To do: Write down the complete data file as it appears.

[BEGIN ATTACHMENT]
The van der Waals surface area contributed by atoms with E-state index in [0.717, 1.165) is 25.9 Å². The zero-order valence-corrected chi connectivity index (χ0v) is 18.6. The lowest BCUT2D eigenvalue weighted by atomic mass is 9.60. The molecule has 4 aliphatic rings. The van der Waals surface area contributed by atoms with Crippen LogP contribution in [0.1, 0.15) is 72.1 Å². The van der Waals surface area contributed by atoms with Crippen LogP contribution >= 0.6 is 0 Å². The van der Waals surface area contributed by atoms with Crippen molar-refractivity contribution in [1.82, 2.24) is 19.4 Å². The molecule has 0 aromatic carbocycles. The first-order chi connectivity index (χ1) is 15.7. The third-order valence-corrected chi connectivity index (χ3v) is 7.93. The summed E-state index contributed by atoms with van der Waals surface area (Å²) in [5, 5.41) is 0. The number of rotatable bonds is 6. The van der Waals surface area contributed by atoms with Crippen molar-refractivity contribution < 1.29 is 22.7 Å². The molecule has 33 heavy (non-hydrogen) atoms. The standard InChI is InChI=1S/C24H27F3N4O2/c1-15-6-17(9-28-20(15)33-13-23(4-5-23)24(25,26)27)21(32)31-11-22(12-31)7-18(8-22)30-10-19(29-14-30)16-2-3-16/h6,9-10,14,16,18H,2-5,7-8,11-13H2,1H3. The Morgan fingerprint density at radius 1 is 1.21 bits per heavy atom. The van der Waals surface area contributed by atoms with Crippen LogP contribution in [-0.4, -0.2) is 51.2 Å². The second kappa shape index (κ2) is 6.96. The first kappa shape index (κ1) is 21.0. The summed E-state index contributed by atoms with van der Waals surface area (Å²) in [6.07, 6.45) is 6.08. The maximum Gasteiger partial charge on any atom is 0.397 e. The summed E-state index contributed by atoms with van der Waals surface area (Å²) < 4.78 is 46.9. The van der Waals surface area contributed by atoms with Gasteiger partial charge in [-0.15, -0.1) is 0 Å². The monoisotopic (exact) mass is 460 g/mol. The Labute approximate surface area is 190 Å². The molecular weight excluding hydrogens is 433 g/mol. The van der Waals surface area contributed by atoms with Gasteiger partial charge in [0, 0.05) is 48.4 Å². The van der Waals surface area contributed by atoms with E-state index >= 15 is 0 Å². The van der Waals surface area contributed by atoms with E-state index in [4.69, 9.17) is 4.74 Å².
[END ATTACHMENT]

The van der Waals surface area contributed by atoms with E-state index in [0.717, 1.165) is 25.9 Å². The zero-order valence-corrected chi connectivity index (χ0v) is 18.6. The lowest BCUT2D eigenvalue weighted by atomic mass is 9.60. The molecule has 4 aliphatic rings. The van der Waals surface area contributed by atoms with Crippen LogP contribution in [0.1, 0.15) is 72.1 Å². The van der Waals surface area contributed by atoms with Crippen LogP contribution >= 0.6 is 0 Å². The van der Waals surface area contributed by atoms with Crippen molar-refractivity contribution in [1.82, 2.24) is 19.4 Å². The molecule has 0 aromatic carbocycles. The first-order chi connectivity index (χ1) is 15.7. The third-order valence-corrected chi connectivity index (χ3v) is 7.93. The summed E-state index contributed by atoms with van der Waals surface area (Å²) in [5, 5.41) is 0. The number of rotatable bonds is 6. The van der Waals surface area contributed by atoms with Crippen molar-refractivity contribution < 1.29 is 22.7 Å². The molecule has 33 heavy (non-hydrogen) atoms. The standard InChI is InChI=1S/C24H27F3N4O2/c1-15-6-17(9-28-20(15)33-13-23(4-5-23)24(25,26)27)21(32)31-11-22(12-31)7-18(8-22)30-10-19(29-14-30)16-2-3-16/h6,9-10,14,16,18H,2-5,7-8,11-13H2,1H3. The Morgan fingerprint density at radius 1 is 1.21 bits per heavy atom. The van der Waals surface area contributed by atoms with Crippen LogP contribution in [-0.4, -0.2) is 51.2 Å². The second kappa shape index (κ2) is 6.96. The first kappa shape index (κ1) is 21.0. The summed E-state index contributed by atoms with van der Waals surface area (Å²) in [6.07, 6.45) is 6.08. The maximum Gasteiger partial charge on any atom is 0.397 e. The summed E-state index contributed by atoms with van der Waals surface area (Å²) < 4.78 is 46.9. The van der Waals surface area contributed by atoms with Gasteiger partial charge in [-0.15, -0.1) is 0 Å². The monoisotopic (exact) mass is 460 g/mol. The Labute approximate surface area is 190 Å². The molecular weight excluding hydrogens is 433 g/mol. The van der Waals surface area contributed by atoms with Gasteiger partial charge in [0, 0.05) is 48.4 Å². The van der Waals surface area contributed by atoms with E-state index >= 15 is 0 Å². The van der Waals surface area contributed by atoms with E-state index in [4.69, 9.17) is 4.74 Å².